Search Warrant Execution: From Zero to Sixty to … Wanting to Cry


Ah, the search warrant. Many officers can’t wait to go on their first door-kicking, flash-bang-tossing raid. Beats writing traffic tickets, right? After all, what good is all the exhausting and demanding training and fancy equipment if you can’t use it?

Sure, the excitement is there. The adrenaline rush is over the top—from zero to sixty in the blink of an eye. And the danger level … WHOOSH! It’s through the roof and then some, and then add a little more.

But there’s another side to executing a search warrant, a troublesome and sad side that most people don’t see (but your protagonists should and most often don’t), and it’s after the door is breached when officers often encounter a host of unpleasantness, such as:

  •  While pawing through the kitchen drawers you notice an abundance of tiny black pellets. There are more on the counter tops, and on the stove top, especially near a large container of rendered bacon fat that’s used to season food or in lieu of olive and other costly cooking oils. A closer look reveals dozens of teeny-tiny footprints in the container of congealed animal fat, and in thin layer of slippery, slimy grease that’s coating the surface of the range.

Also present are marks indicating the dragging of a rodent’s tail, and more of the black pellets along with obvious chew-marks and tooth prints in the grease and around the edges of the container. A frying pan with remnants of the morning’s scrambled eggs sits on a rear burner. No, that’s not freshly-ground pepper dotting the top of the leftover, dried-up eggs.

Listen carefully and you’ll sometimes hear faint squeals and squeaks coming from inside the walls of the range. You don’t want to get closer, but you do it anyway. Yes, there are indeed baby mice living inside the stove, and they’re crying for their mother. And this is only the first room …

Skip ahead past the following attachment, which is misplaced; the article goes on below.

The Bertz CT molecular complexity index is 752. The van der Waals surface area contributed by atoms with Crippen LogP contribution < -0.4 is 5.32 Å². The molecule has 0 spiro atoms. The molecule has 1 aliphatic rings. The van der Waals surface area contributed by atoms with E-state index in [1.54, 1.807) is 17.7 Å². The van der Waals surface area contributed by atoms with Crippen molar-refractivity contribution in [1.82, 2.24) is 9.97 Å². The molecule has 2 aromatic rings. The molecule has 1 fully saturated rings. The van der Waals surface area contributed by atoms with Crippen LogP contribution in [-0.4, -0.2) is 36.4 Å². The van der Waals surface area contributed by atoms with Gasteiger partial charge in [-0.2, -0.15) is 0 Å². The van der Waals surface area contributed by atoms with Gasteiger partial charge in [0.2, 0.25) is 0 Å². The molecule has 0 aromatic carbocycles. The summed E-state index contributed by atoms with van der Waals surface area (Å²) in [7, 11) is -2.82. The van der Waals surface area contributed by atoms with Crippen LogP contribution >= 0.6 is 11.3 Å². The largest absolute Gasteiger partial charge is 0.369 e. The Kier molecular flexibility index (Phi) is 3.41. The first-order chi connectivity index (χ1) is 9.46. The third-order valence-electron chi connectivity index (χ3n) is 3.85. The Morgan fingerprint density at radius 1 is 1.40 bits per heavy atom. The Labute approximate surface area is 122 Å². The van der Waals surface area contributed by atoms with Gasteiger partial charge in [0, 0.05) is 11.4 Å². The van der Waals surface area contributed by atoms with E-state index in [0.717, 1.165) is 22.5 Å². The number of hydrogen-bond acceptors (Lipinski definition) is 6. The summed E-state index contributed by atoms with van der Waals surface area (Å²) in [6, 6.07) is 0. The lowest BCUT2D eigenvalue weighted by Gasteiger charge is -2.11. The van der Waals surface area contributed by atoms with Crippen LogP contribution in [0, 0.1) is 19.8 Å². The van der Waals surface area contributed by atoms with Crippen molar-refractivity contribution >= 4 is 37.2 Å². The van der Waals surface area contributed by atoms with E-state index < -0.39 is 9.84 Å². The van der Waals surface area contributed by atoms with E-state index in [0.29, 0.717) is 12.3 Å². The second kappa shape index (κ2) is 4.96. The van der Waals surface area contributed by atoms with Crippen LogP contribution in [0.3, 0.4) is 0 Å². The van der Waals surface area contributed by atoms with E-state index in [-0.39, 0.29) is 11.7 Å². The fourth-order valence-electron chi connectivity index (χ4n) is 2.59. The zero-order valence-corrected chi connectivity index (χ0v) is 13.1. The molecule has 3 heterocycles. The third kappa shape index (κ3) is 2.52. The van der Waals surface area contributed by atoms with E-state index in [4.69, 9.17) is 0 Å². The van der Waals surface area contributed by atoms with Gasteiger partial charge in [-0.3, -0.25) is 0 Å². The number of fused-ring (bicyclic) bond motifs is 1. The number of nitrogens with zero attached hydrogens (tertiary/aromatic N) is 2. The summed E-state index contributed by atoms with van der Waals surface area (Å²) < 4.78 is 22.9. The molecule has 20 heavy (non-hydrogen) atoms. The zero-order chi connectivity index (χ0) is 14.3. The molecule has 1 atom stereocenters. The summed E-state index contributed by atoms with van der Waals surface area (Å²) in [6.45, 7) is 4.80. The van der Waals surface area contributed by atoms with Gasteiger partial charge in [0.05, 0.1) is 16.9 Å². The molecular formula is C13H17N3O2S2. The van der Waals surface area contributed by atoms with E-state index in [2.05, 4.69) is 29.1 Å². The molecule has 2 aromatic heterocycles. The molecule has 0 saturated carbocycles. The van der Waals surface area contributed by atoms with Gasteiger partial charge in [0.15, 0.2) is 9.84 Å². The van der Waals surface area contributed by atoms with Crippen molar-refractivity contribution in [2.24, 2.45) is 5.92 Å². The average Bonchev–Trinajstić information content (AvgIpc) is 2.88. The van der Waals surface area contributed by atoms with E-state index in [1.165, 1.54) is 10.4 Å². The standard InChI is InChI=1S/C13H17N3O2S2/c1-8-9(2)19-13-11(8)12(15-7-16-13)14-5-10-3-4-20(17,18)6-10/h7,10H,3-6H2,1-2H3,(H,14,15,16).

• A favorite place to hide drugs is in or behind a toilet’s water storage tank. But there’s no bathroom in this house so you continue the search by moving to a bedroom, if that’s what you want to call it. Four walls, a tattered mattress on the floor (no bed frame), and lots and lots of filth and dirty clothes, everywhere. Chicken bones, beer cans and bottles. Yellow-gray sheets that were probably white a few years ago, a clock radio with its guts hanging out of the broken plastic casing, and ROACHES EVERYWHERE. Thousands of them. All sizes, too. On the floor, the bed, the walls, a wooden chair in the corner, the ceiling, in the closet, under your feet, and on YOUR PANTS LEGS!

But the search must go on…

  •  What’s in the white five-gallon bucket in the corner? There’s a dishtowel draped over it, as if they’re hiding something there. So you pull back the cloth and WHAM! You now know the location of the bathroom, and it hasn’t been emptied for days.
  • A malnourished skin-and-bones mixed-breed dog is backed into a corner. Most of the fur is missing from its back and around the head. Its lips are pulled back and a mouthful of plaque-coated teeth are aimed in your direction. A low rumble comes from somewhere deep inside the animal’s throat. There’s no time to call for animal control so you pull out the pepperspray. Never mind that it rarely works on dogs, but you feel better with the can in your hand. You back out and close the door.
  • In the next bedroom you discover five little kids inside playing with a few broken plastic toys—a dump truck, a tractor and, ironically, a battered three-wheeled police car. The oldest one … four, or so.

“Where’s your mommy?”

Five sets of shoulders inch upward.

No shoes. Dirty pants. No shirts. Faces crusted with food and sleep and grime. Lint in their hair.

A rat the size of a squirrel walks nonchalantly across the floor near the baseboard. It disappears into a large hole in the sheetrock. Roaches crawl across the boys’ feet and legs, marching like soldiers on a mission.

No more than five feet from where the kids are seated is a ragged microwave perched on an equally ragged nightstand. An overflowing ashtray. Two empty beer bottles. Drinking glass half full of room-temperature tea. Aluminum foil. Plastic wrap. A glass cookie sheet covered in wax paper. A plastic bag. White powder. Baking soda. And crack cocaine.

Kind of takes the edge off the adrenaline rush, huh?